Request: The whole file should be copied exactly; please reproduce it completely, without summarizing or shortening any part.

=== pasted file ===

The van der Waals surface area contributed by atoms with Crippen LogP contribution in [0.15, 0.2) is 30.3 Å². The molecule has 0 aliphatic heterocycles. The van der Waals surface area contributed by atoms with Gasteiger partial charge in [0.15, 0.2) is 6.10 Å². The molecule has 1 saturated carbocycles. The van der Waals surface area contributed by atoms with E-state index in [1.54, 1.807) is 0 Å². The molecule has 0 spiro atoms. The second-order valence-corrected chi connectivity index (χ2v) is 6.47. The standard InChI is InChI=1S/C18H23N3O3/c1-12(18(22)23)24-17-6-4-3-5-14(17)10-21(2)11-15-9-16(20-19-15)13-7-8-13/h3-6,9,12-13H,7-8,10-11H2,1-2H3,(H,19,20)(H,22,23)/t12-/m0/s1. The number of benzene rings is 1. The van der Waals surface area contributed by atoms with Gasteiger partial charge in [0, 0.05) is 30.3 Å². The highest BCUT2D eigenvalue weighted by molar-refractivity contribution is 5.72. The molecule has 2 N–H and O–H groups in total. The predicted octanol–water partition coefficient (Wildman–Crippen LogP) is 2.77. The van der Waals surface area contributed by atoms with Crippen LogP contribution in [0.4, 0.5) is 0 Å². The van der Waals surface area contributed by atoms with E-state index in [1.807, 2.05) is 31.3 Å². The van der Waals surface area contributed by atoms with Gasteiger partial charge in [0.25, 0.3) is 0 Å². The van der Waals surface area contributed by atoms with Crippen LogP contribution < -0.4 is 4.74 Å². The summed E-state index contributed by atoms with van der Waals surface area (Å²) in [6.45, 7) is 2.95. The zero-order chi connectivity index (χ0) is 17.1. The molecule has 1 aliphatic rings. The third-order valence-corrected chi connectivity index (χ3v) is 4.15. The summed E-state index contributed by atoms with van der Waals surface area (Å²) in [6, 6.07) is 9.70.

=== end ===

The van der Waals surface area contributed by atoms with Crippen LogP contribution in [0.15, 0.2) is 30.3 Å². The molecule has 0 aliphatic heterocycles. The van der Waals surface area contributed by atoms with Gasteiger partial charge in [0.15, 0.2) is 6.10 Å². The molecule has 1 saturated carbocycles. The van der Waals surface area contributed by atoms with E-state index in [1.54, 1.807) is 0 Å². The molecule has 0 spiro atoms. The second-order valence-corrected chi connectivity index (χ2v) is 6.47. The standard InChI is InChI=1S/C18H23N3O3/c1-12(18(22)23)24-17-6-4-3-5-14(17)10-21(2)11-15-9-16(20-19-15)13-7-8-13/h3-6,9,12-13H,7-8,10-11H2,1-2H3,(H,19,20)(H,22,23)/t12-/m0/s1. The number of benzene rings is 1. The van der Waals surface area contributed by atoms with Gasteiger partial charge in [0, 0.05) is 30.3 Å². The highest BCUT2D eigenvalue weighted by molar-refractivity contribution is 5.72. The molecule has 2 N–H and O–H groups in total. The predicted octanol–water partition coefficient (Wildman–Crippen LogP) is 2.77. The van der Waals surface area contributed by atoms with Crippen LogP contribution in [0.4, 0.5) is 0 Å². The van der Waals surface area contributed by atoms with E-state index in [1.807, 2.05) is 31.3 Å². The van der Waals surface area contributed by atoms with Gasteiger partial charge in [0.25, 0.3) is 0 Å². The van der Waals surface area contributed by atoms with Crippen LogP contribution < -0.4 is 4.74 Å². The summed E-state index contributed by atoms with van der Waals surface area (Å²) in [6.45, 7) is 2.95. The zero-order chi connectivity index (χ0) is 17.1. The molecule has 1 aliphatic rings. The third-order valence-corrected chi connectivity index (χ3v) is 4.15. The summed E-state index contributed by atoms with van der Waals surface area (Å²) in [6, 6.07) is 9.70.